- VA Home Loans and Fair Housing Laws Federal law requires lenders who participate in VA home loans to obey Fair Housing Laws. The law prohibits a great many things including refusal to negotiate.
- VA Pre-approved but Can’t Find a House Those with VA loan eligibility or pre-approval may, depending on the location, have trouble finding new homes for sale. Fortunately, there are alternatives.
- VA Loan Foreclosures It’s true, the VA does get control of properties with VA loan foreclosures. VA foreclosures are offered to the public in the same manner as repossessed HUD and USDA Development homes.
- Improving Credit to Enhance VA Loan Eligibility Because your VA loan eligibility depends on your debt ratio, it’s a good idea to start thinking about fixing your credit long before actually filling out loan paperwork.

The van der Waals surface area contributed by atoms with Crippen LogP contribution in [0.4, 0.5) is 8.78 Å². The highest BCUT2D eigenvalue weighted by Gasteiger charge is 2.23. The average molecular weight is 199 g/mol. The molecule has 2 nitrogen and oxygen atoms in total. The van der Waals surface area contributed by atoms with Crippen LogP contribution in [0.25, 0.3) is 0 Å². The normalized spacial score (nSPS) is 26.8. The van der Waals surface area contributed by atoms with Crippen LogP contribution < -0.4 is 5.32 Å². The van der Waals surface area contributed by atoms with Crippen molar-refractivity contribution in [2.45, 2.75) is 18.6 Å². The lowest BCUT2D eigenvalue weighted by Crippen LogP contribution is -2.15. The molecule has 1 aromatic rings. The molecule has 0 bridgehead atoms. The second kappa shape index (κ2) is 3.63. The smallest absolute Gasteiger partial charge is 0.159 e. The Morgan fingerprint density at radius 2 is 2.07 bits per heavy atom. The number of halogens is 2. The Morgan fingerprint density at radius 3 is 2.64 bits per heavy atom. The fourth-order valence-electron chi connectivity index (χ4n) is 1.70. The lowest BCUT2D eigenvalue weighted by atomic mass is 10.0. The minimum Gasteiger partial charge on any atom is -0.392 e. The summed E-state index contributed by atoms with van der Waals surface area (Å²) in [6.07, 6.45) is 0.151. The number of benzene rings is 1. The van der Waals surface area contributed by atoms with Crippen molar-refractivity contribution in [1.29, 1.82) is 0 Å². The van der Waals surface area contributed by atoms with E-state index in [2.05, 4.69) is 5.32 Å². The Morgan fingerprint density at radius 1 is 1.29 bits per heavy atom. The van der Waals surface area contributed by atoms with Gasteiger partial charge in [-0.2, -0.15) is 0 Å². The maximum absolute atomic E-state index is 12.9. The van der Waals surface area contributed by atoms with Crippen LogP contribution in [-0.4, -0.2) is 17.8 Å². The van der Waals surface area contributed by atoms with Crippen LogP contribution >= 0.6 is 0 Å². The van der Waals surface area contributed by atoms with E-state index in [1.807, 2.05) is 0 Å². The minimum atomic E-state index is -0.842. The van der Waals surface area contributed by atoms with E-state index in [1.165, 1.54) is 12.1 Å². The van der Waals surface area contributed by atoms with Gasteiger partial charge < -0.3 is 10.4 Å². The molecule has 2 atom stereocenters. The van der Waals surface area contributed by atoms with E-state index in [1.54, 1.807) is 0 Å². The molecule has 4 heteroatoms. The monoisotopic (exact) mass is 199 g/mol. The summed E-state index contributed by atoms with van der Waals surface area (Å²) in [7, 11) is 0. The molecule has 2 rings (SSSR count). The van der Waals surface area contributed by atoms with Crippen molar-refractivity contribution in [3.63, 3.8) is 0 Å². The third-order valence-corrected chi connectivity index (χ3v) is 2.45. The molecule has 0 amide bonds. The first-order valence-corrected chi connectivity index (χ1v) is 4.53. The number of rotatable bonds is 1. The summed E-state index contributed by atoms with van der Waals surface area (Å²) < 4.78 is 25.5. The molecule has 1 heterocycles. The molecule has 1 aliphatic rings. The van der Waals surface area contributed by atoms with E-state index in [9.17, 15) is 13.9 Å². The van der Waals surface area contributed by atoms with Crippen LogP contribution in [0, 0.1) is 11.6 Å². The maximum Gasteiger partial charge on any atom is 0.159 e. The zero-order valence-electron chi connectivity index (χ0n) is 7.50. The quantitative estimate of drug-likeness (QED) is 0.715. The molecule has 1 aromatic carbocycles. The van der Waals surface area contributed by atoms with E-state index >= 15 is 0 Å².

- Help for VA Homebuyers When applying for a VA home loan there are some advantages to having the VA on your side during the home buying process.
- VA Loans to Purchase Farms A veteran generally cannot get a VA loan to purchase a farm with one notable exception. If the farm has a residence where the veteran intends to live.
- VA Loans for Properties Outside of the US The VA does not allow veteran mortgages for properties outside the United States. The VA does allow purchases in “American territories and possessions”.
- VA Home Loans After a Borrower’s Death Unless mortgage life insurance is purchased, the responsibility of a veteran mortgage passes to the spouse or the veteran’s estate in the event of his or her death.
- Selling a VA Loan Property Some people may assume that selling the property purchased with a VA loan releases them from obligation to the VA loan. This is not automatic!
- VA Mortgage Payments Chances are you will make payments to different lenders over the course of your VA mortgage. Selling mortgages from lender to lender is common.